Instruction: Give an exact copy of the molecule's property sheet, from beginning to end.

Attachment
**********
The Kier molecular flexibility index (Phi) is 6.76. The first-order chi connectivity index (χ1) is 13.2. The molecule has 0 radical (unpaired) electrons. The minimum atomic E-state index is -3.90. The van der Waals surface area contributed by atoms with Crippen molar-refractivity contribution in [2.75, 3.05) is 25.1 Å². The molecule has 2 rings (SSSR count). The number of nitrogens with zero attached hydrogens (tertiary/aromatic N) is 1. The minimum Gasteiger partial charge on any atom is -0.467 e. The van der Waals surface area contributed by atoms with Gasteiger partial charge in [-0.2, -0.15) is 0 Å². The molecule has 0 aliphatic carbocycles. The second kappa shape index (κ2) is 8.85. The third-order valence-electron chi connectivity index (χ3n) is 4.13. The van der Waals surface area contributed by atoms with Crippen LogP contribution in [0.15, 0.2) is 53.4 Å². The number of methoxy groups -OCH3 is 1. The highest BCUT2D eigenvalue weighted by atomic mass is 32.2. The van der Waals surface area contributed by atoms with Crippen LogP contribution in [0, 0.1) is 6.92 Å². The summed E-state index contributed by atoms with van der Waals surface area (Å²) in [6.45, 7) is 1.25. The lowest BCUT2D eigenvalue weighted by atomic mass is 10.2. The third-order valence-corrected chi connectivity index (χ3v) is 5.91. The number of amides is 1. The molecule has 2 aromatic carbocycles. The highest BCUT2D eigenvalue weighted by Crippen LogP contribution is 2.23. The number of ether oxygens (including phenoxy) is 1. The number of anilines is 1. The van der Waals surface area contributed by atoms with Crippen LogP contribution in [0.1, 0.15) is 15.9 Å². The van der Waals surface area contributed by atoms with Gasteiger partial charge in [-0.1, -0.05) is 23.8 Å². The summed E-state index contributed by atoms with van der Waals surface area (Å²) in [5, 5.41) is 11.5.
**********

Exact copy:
The Kier molecular flexibility index (Phi) is 6.76. The first-order chi connectivity index (χ1) is 13.2. The molecule has 0 radical (unpaired) electrons. The minimum atomic E-state index is -3.90. The van der Waals surface area contributed by atoms with Crippen molar-refractivity contribution in [2.75, 3.05) is 25.1 Å². The molecule has 2 rings (SSSR count). The number of nitrogens with zero attached hydrogens (tertiary/aromatic N) is 1. The minimum Gasteiger partial charge on any atom is -0.467 e. The van der Waals surface area contributed by atoms with Gasteiger partial charge in [-0.2, -0.15) is 0 Å². The molecule has 0 aliphatic carbocycles. The second kappa shape index (κ2) is 8.85. The third-order valence-electron chi connectivity index (χ3n) is 4.13. The van der Waals surface area contributed by atoms with Crippen LogP contribution in [0.15, 0.2) is 53.4 Å². The number of methoxy groups -OCH3 is 1. The highest BCUT2D eigenvalue weighted by atomic mass is 32.2. The van der Waals surface area contributed by atoms with Crippen LogP contribution in [0, 0.1) is 6.92 Å². The summed E-state index contributed by atoms with van der Waals surface area (Å²) in [6.45, 7) is 1.25. The lowest BCUT2D eigenvalue weighted by atomic mass is 10.2. The third-order valence-corrected chi connectivity index (χ3v) is 5.91. The number of amides is 1. The molecule has 2 aromatic carbocycles. The highest BCUT2D eigenvalue weighted by Crippen LogP contribution is 2.23. The number of ether oxygens (including phenoxy) is 1. The number of anilines is 1. The van der Waals surface area contributed by atoms with Crippen LogP contribution in [0.1, 0.15) is 15.9 Å². The van der Waals surface area contributed by atoms with Gasteiger partial charge in [-0.1, -0.05) is 23.8 Å². The summed E-state index contributed by atoms with van der Waals surface area (Å²) in [5, 5.41) is 11.5.